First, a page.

Numbers do lie
If you live in a resort town like Aspen, it seems natural to keep track of the number of days you make it up onto the mountain each season.Lots of locals do it, so why shouldn’t you? Here’s a good reason: It’s pointless.Most people keep a tally of their days because they feel like it proves something to others.If you finish the season with more than 100 days, and one of your co-workers has only 40, obviously you’re the superior ski bum, right?Well, not really. What if you only skied two runs on average for each of those 100 days and your co-worker actually skied six?You can do the math on that one. Keeping track of the number of on-mountain days you log each season proves nothing, really, other than the fact that you can count.It’s like saying you’re a better driver than someone because you logged more miles in your car than they did over the course of four months. Or that you’re a superior chef because you cook more meals during a week.Truth is, some people can hit the mountain 100 times a year and still suck at skiing or snowboarding. The opposite can be said for some people who make it up on the lifts only a handful of times each season.But that’s not the point, either. The real reason as to why counting days is stupid is that it takes away the significance of each individual day. If you’re just aiming for a number, that’s all you’ll get – a bunch of insignificant days that run together to form a trivial digit. If your aim is to make each day count, whether it’s seven or 20 or 110, then you get the point.Avalanche reportThe backcountry avalanche danger in the central mountains near Aspen is considerable near and above treeline on northeast and southeast aspects and cross-drifted slopes and gullies. It is moderate elsewhere near and above treeline. Below treeline the danger is moderate.Winds and fresh snow will put a fresh soft slab layer in avalanche starting zones. With a weak snow surface and some deep instabilities, there could be a better chance for more triggered slides on steep terrain.Avalanche danger details provided by the Colorado Avalanche Information Center. For more information, call 920-1664 or visit geosurvey.state.co.us/avalanche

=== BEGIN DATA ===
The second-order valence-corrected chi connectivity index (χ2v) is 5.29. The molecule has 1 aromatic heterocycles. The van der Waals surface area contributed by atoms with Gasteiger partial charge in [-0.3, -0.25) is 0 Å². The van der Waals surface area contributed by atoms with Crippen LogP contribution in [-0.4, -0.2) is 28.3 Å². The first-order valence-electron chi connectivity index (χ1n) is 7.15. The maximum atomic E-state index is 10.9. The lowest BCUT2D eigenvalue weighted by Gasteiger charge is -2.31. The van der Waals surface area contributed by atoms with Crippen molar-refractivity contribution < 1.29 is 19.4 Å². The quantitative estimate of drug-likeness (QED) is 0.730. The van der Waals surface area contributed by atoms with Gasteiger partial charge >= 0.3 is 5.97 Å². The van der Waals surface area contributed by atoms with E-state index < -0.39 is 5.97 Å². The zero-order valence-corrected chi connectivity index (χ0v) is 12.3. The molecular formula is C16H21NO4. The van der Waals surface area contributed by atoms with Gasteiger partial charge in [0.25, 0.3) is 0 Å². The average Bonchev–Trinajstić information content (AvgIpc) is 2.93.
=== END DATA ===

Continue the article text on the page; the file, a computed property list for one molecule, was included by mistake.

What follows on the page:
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The fire, now the fourth largest in Colorado history, has quickly spread into difficult terrain north of Granby and into Rocky Mountain National Park.